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Grant has the credit for the success of plans which were the
outgrowth of the military genius of a woman; Gen. Howard received a
liberal salary as the head of the Freedman's Bureau, while the woman
who inspired and organized that department and carried its burdens on
her shoulders to the day of her death, raised most of the funds by
personal appeal for that herculean work.

Dr. Bellows enjoyed the distinction as President of the Sanitary
Bureau, which originated in the mind of a woman, who, when the
machinery was perfected and in good working order, was forced to
resign her position as official head through the bigotry of the
medical profession.

Though to Anna Dickinson was due the triumph of the Republican party
in several of the doubtful States at a most critical period of the
war, yet that party, twenty years in power, has refused to secure her
in the same civil and political rights enjoyed by the most ignorant
foreigner or slave from the plantations of the South.

The lessons of the war were not lost on the women of this nation;
through varied forms of suffering and humiliation, they learned that
they had an equal interest with man in the administration of the
Government, enjoying or suffering alike its blessings or its miseries.
When in the enfranchisement of the black man they saw another ignorant
class of voters placed above their heads, and with anointed eyes
beheld the danger of a distinctively "male" government, forever
involving the nations of the earth in war and violence; a lesson
taught on every page of history, alike in every century of human
experience; and demanded for the protection of themselves and
children, that woman's voice should be heard, and her opinions in
public affairs be expressed by the ballot, they were coolly told that
the black man had earned the right to vote, that he had fought and
bled and died for his country!

Did the negro's rough services in camp and battle outweigh the
humanitarian labors of woman in all departments of government? Did his
loyalty in the army count for more than her educational work in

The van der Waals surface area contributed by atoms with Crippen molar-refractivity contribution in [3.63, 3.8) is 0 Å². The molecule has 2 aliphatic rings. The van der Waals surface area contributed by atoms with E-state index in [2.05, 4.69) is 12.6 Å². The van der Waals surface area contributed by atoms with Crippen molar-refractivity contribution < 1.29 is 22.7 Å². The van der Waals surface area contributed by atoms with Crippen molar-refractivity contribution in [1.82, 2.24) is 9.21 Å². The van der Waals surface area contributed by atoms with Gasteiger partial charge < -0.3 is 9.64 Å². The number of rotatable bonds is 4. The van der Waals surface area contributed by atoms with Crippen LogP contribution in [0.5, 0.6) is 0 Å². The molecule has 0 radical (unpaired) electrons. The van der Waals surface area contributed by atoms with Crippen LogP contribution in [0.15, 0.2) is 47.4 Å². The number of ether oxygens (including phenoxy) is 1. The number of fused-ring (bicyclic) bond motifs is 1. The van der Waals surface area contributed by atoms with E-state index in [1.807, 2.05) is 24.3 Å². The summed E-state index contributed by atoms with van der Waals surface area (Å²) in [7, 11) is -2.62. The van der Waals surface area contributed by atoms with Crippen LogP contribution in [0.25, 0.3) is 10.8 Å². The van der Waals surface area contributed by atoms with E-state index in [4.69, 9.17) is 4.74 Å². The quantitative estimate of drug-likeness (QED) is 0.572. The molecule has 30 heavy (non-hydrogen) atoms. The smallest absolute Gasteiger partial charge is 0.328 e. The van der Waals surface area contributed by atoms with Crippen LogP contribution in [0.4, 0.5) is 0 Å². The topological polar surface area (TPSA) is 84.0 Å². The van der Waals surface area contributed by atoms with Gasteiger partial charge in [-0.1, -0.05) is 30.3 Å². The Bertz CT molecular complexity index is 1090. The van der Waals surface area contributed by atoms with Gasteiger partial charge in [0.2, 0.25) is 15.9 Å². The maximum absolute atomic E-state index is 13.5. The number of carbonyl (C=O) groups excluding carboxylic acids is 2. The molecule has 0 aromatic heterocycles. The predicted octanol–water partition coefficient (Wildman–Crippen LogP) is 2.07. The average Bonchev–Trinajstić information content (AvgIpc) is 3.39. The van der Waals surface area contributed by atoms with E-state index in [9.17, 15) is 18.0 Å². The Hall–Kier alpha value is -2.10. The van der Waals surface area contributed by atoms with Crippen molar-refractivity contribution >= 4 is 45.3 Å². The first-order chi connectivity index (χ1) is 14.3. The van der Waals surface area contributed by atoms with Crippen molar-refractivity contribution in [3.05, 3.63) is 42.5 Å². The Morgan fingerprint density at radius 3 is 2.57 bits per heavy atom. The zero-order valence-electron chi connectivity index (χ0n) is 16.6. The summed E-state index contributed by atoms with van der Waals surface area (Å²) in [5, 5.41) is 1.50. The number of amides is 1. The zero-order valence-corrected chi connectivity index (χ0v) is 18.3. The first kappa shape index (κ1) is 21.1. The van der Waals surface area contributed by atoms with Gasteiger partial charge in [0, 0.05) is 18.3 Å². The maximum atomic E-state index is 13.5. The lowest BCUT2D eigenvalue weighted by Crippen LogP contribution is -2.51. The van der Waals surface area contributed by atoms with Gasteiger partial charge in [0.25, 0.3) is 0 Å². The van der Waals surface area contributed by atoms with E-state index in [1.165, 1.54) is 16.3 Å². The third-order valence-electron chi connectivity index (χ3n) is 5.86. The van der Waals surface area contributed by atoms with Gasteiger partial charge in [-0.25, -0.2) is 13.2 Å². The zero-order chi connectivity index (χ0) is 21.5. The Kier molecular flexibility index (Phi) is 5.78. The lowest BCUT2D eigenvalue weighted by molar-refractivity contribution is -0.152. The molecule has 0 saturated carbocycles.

teaching the people sound principles of government? Can it be that
statesmen in the nineteenth century believe that they who sacrifice
human lives in bloody wars do more for the sum of human happiness and
development than they who try to save the multitude and teach them how
to live? But if on the battle-field woman must prove her right to
justice and equality, history abundantly sets forth her claims; the
records of her brave deeds mark every page of fact and fiction, of
poetry and prose.

In all the great battles of the past woman as warrior in disguise has
verified her right to fight and die for her country by the side of
man. In camp and hospital as surgeon, physician, nurse, ministering to
the sick and dying, she has shown equal skill and capacity with him.
There is no position woman has not filled, no danger she has not
encountered, no emergency in all life's tangled trials and temptations
she has not shared with man, and with him conquered. If moral power
has any value in the balance with physical force, surely the women of
this republic, by their self-sacrifice and patriotism, their courage
'mid danger, their endurance 'mid suffering, have rightly earned a
voice in the laws they are compelled to obey, in the Government they
are taxed to support; some personal consideration as citizens as well
as the black man in the "Union blue."


FOOTNOTES:

[1] Before one man was slain the lint and bandages were so piled up in